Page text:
Endorsements
The case for SCoRE

Hear what researchers, college and university administrators, and LEAD Pittsburgh affiliates have to say about the need for resilience education and SCoRE.

Sheila R. Fine

Learning Resilience Is Imperative

Posted on September 19, 2011

Sheila R. Fine (bio) stresses the necessity of learning resilience.


I feel that resiliency is a skill and a tool that we maybe learn as we get older and experience things. As an example, when you've been through a trauma or you've been through hard times and you're faced with something else, you first learn to sort of take your breath and wait a while. Nobody has to make a decision unless you're driving a car and there is a truck coming towards you. But I think learning to be resilient is imperative in life. I don't know how you can go through life as well without learning to be resilient. Kids don't have that until they've experienced more in life.

So, by learning it younger, I think we will take away less scars of failure, rejection, anxiety, because kids will know how to do things that maybe they wouldn't have known had they not taken a course in resilience. You know, you can learn to do something and experience it when it comes up again, because you did it before. But it can still come back in a different way, and if you can remind yourself that you got through this before that can give you confidence, but you can't say to somebody, "Oh, just suck it in. You can get through it," because kids don't always ... they're not really as confident as they look, nor are adults.

I can remember once listening to an interview of a very accomplished woman on The Today Show, and it was women talking to women and it was, I think, Jane Pauley at the time, and she had a very successful woman on. They were talking about the fact that if people really knew how scared they were, and yet when they sat in front of the camera, they projected themselves as being so confident. Nobody is that confident.

So no matter who you're talking to, whether it's a politician, whether it's a head of state, they have their insecurities too, but they've learned how to deal with it because they've been through life, but we can never stop learning resiliency. It's something that we need all the time. It needs to be a part of our life and practiced. I'm just so excited about the opportunity to give people resiliency skills and I hope that the faculty, I hope the presidents of the colleges, I hope the parents, the students, and everybody that they cross in life will benefit from these courses.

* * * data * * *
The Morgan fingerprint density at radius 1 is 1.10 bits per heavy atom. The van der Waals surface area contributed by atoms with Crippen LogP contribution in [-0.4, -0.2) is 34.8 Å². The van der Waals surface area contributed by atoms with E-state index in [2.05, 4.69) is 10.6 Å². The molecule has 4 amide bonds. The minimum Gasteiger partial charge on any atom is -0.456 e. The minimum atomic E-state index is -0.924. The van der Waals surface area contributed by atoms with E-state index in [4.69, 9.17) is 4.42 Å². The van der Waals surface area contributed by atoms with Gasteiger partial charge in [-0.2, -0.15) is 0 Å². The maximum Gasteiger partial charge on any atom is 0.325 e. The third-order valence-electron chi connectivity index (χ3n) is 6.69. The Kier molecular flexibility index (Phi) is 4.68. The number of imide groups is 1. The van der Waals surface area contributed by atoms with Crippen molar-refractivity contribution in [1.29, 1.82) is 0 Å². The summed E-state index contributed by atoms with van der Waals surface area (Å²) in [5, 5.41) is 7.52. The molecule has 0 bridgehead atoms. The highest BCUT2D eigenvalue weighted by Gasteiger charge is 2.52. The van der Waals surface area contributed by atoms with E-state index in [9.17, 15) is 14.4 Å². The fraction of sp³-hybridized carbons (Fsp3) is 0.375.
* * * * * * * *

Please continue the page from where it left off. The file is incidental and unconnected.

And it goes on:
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What the experts say

"Even for the brightest, best-adjusted young person the transition from high school to college is a very, very challenging one.… All young people entering college could benefit from focusing on what their strengths are and how to protect themselves in the face of the stresses that will inevitably come with the transition to college life.… The lessons that one learns in developing a kind of resilience outlook are lessons that will serve one for the rest of one's life."

Ellen Frank, PhD
Professor, Department of Psychiatry
University of Pittsburgh School of Medicine

"This program provides students with a skill set that either initiates them into resilience or adds to their strengths, and resilience will help them throughout the entire course of their lives."

Toni Macpherson, MEd
Executive Director
LEAD Pittsburgh

"If resilience education were incorporated early into college life, it would benefit campuses in many ways, because they would avoid a certain amount of increased individual difficulties with students, and that's wear and tear on the entire college campus.… There is no doubt in my mind that having a set of coping and resilience skills is just as important as whether I get an A or a B in a particular course."

David J. Kupfer, MD
Professor, Department of Psychiatry
University of Pittsburgh School of Medicine

"Learning to be resilient is imperative in life; I don't know how you can go through life as well without it.… I think students will take away fewer scars of failure, rejection, and anxiety because they’ll know how to do things they might not have known had they not taken a course in resilience."

Sheila R. Fine
Chair, Board of Directors, and Principal Founder
LEAD Pittsburgh